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City of Fiends by Michael Jecks

Michael Jeck’s “A Knights Templar Mystery” series has a new addition in “City of Fiends.”  The new saga picks up right where “King’s Gold” left off.  King Edward II has escaped his imprisonment at Berkeley Castle and the man who was responsible for his humane treatment in prison, Sir Baldwin, has ridden to Exeter to report to the sheriff that the former king is at large with a band of supporters.  Sir Baldwin and his companions, Sir Richard de Welles and Edgar, Baldwin’s Sergeant, discover that a particularly heinous murder has taken place in Exeter in the alley beside the home of the wealthiest merchant Exeter, Henry Paffard.  The Paffard’s maid, a lady Paffard has been linked to romantically, is the victim.  Sir Baldwin, Keeper of the King’s Peace, is the logical one to be brought in to investigate the murder.  Shortly after, another lady who is associated with the Paffard family, is murdered in the same alley.  Are the Paffards trying to get rid of embarrassing associates, is a nervous priest to blame, or is this the start of a plot to take down the city by Edward II sympathizers?

City of Fiends” has the usual Jeck’s page-turner formula: lots of knightly action, great character description that draws the reader in to speculate on the motivations and flaws of each character, and a complex plot with lots of possible murder suspects.  Toward the end it appears that Sir Baldwin is about to hang up his spurs and his chain mail and retire to his estate and his family, but what fun would that be for an old soldier.  My guess is the next book will soon find Sir Baldwin restless and anxious to serve King and Country.  In “City of Fiends” Sir Baldwin does battle with one group of marauding insurrectionists, but there must be many more to fight before the old king and his followers give up again.  No doubt, Sir Baldwin has not seen the last of King Edward II or the new King Edward III and his regent mother.

As the reader can tell, I enjoy this series, even though the mysteries are a little formulaic, and life in Medieval times is romanticized.

Liz Nichols

(Reviewed from a supplied copy of the novel.)

 

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King’s Gold by Michael Jecks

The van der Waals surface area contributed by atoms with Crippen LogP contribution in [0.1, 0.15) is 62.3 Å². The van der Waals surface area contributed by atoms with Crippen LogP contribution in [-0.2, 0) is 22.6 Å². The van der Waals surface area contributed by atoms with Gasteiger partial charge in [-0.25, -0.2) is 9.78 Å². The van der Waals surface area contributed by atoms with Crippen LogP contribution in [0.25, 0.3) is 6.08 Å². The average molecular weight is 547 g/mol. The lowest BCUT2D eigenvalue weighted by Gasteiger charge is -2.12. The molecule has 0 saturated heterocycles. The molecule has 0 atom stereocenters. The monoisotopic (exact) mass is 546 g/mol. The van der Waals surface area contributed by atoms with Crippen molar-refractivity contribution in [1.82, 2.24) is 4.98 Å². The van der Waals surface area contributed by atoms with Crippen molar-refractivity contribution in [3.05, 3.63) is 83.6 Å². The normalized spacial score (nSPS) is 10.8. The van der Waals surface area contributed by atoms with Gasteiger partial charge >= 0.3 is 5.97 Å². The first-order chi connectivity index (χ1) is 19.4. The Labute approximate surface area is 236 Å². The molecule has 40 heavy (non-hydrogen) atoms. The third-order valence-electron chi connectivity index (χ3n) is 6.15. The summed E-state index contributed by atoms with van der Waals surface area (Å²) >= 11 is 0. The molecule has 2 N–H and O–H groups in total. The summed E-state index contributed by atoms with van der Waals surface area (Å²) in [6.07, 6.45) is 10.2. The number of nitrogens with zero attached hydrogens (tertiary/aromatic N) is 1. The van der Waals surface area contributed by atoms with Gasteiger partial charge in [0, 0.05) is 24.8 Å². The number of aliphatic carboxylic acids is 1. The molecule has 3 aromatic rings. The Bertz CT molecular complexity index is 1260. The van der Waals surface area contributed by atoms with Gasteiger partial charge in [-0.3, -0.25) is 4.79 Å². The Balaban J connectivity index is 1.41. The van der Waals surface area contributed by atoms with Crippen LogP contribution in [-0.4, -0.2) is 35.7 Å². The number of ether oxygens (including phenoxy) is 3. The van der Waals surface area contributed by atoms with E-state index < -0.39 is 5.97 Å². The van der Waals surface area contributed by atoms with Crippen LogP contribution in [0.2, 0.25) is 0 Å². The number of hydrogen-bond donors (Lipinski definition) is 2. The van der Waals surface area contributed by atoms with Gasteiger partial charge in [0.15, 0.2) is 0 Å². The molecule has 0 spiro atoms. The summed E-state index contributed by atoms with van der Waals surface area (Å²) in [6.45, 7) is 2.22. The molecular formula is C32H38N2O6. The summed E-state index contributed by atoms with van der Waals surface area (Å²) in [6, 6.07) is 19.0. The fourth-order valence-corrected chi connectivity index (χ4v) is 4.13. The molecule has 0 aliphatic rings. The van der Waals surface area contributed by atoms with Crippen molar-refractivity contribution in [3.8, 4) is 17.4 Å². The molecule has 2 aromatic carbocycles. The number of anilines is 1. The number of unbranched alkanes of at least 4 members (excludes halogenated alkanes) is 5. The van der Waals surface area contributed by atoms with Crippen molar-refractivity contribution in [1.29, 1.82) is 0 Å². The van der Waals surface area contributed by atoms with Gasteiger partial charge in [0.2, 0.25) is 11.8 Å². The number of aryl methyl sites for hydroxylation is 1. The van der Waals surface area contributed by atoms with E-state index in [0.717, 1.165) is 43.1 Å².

King’s Gold” is the latest of many in Michael Jecks’ “A Knights Templar Mystery” series.  It is set in London and the Cotswolds area of England in in 1326 and 1327. It is based around the historical events that took place when Edward II was forced to abdicate to his more competent son, Edward III.  Both men had loyal cadres of knights, but eventually, the ones loyal to the old king, later known as Edward of Caernarfon, eventually were defeated and many lost their lives.

The mystery begins with the murders of two innocent young people during a riot that occurred in London following the capture of Edward II.  A young Italian banker, Matteo Bardi, is also injured. One of Edward II’s loyal knights, Hugh Despenser, brings a chest with his treasury for safe storage at the church in the village of Willersey and then is promptly captured and tortured to death.

Edward II is taken to the castle at Kenilworth as a captive of a lord loyal to the new king, but Edward is allowed to have a few loyal knights to stay in the compound in order to protect the former king from any assassination plot. He is later taken to the castle at Berkeley.

The priest from Willersey, Father Luke, decides that he must take the treasure from the former king’s dead knight to Edward as the rightful heir of this wealth.  He travels with a carter from the village who is bringing supplies to Kenilworth.  They accumulate some knights along the way who seem to be interested in finding a way to break Edward II out of Kenilworth.

The author, who lives in the Dartmoor area of England, is an expert on medieval England, especially Cornwall and Wales and he weaves a lot of realistic social history into his fictional tale.

I thoroughly enjoy this period of history, and Jakes has spun a tale of intrigue and deception that will keep the reader guessing until the very end. “King’s Gold” is very much recommended for historical mystery lovers who enjoy the medieval period.

Liz Nichols

 

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